Mormonism at its best: The sacrament of helping other people move

Mette Ivie Harrison

Mette Ivie Harrison

A guest post by Mette Harrison

Recently, my older sister and her son moved out of our basement and into their own home. She had spent a year with us following a difficult divorce after 30 years of marriage. She needed the time and space to figure out who she was again, find a job that could support her and her son (who is diabetic and has pretty high medical expenses), and deal with some mental health issues.

We had told her we were willing to take her in for three years, but she ended up only staying one. She had found a part-time job that allowed her to work at home four out of five days a week and still paid enough for her expenses. Her mood and mental health were much, much better, and things are looking good for both her and her son.

What does any of this have to do with Mormonism?

My sister had asked our family to be ready to help her move on a Saturday from noon to 2:00, but she hadn’t thought about calling anyone else to help. She had rented a truck and had spent the whole week making sure that she had time to box up her things. On Friday morning, a couple of women from the ward were helping her box and label things so that it would be obvious which room they went to on the other end, and how heavy they were, so that they could be put in the truck in the proper order. These women had simply volunteered to help; they weren’t assigned to be her visiting teachers. They came because someone needed them and because they believed that God would have wanted them to help.

Saturday morning, I called my sister’s home teacher, whom she had been reluctant to contact because he was receiving treatment for cancer. He had asked me several times at church if there was more he could do to help. He had had difficulty getting in touch with my sister because she was gone every other weekend due to custody issues, and also because, as it turned out, he didn’t have her cell phone number. He came and rounded up three other high priests to help load. My husband called the Elders Quorum president, and got another three men to help.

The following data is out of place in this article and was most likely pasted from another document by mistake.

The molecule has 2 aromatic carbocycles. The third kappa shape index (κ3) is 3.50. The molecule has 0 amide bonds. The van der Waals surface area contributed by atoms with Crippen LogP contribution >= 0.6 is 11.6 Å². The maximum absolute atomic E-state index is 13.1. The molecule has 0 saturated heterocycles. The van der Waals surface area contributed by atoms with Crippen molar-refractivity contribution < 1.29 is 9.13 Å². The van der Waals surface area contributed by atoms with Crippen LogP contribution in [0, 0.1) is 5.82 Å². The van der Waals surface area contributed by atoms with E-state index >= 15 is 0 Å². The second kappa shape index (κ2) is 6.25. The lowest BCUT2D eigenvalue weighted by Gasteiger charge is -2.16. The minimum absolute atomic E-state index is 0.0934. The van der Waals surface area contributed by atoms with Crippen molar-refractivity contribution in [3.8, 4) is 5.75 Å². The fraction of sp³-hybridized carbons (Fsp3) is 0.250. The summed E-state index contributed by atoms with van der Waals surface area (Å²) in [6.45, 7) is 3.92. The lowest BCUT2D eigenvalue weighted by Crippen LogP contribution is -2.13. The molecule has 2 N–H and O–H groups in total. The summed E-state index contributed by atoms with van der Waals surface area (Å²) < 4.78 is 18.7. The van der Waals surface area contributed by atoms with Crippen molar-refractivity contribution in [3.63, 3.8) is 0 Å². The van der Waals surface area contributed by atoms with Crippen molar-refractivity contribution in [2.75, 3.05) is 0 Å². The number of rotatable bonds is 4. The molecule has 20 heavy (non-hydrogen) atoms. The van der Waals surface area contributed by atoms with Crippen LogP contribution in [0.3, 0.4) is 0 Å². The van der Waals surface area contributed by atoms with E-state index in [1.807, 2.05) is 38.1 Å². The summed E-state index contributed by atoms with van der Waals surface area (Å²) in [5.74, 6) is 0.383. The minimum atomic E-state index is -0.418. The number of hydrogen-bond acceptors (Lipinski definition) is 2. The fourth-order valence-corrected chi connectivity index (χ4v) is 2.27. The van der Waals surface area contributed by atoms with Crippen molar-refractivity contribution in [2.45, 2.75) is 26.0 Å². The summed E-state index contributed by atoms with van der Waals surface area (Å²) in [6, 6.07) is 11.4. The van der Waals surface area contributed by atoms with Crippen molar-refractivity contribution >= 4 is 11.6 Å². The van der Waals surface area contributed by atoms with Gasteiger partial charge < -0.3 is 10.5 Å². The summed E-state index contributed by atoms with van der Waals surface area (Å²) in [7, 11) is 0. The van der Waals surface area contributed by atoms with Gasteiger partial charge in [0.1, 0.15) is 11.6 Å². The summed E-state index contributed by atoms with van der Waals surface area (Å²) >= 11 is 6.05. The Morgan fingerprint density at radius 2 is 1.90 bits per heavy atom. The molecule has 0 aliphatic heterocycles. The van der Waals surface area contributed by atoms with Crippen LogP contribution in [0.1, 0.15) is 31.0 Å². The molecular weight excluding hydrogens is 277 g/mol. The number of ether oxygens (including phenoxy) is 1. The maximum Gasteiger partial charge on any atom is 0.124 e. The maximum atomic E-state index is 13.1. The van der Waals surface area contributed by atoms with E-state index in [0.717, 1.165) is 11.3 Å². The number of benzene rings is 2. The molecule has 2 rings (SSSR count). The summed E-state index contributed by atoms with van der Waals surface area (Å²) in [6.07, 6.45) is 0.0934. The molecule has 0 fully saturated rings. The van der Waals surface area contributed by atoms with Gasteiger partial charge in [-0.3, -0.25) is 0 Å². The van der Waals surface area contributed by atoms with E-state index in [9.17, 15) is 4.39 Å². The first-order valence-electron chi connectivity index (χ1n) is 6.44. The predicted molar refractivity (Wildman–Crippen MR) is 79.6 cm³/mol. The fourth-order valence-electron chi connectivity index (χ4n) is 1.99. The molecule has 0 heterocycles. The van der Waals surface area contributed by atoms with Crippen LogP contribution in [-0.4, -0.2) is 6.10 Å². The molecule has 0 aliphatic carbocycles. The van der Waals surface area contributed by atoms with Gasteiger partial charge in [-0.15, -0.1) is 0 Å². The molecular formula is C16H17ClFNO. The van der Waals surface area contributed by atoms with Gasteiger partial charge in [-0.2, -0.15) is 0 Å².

At exactly 12:00, the first Mormon mover arrived and was astonished to see how much my sister and the Relief Society sisters had already accomplished. It took only one hour with all these people to help to get everything into the truck. My husband, who suffers from a ruptured disk and scoliosis, was relieved not to have to do all the heavy lifting himself. We did have one injury from a pinched finger with the dolly use (The Elders Quorum President nearly fainted, but didn’t end up in the hospital).

moving boxesWatching and participating in this event was one of the most spiritual moments in my life. I felt on the edge of tears in the simple act of carrying boxes up the stairs. We had moved into this ward ourselves eleven years previously, and some of the same people were here, helping my sister move out. It was an act of service, but it also felt like a kind of ceremony, a rite of passage, moving from dependence to independence.

I thought of the temple and of crossing through the veil, and this felt very similar to me in so many ways. Here were men helping women, offering a hand even if we were not well known to each other. I thought of Christ’s sermon to his apostles about feeding the hungry, clothing the naked, and visiting the sick and the imprisoned. Those who served my sister were surely serving Christ in her place.

Why do Mormons do this? It seems a strange way of distinguishing ourselves as a religion, this helping people to move in and out.

Though most often Mormons help other Mormons, it is not exclusive. I’ve seen my husband hurry over to help neighbors who have pulled up with a moving van, whether they were Mormon or not. And though it is more traditional for women to help by bringing over a hot meal and a Mormon sweet treat, women also help pack, load, and unpack. Yes, there are times when things are accidentally broken in transit, when someone is injured, and when there are hour-long discussions of how a couch is going to fit through a door.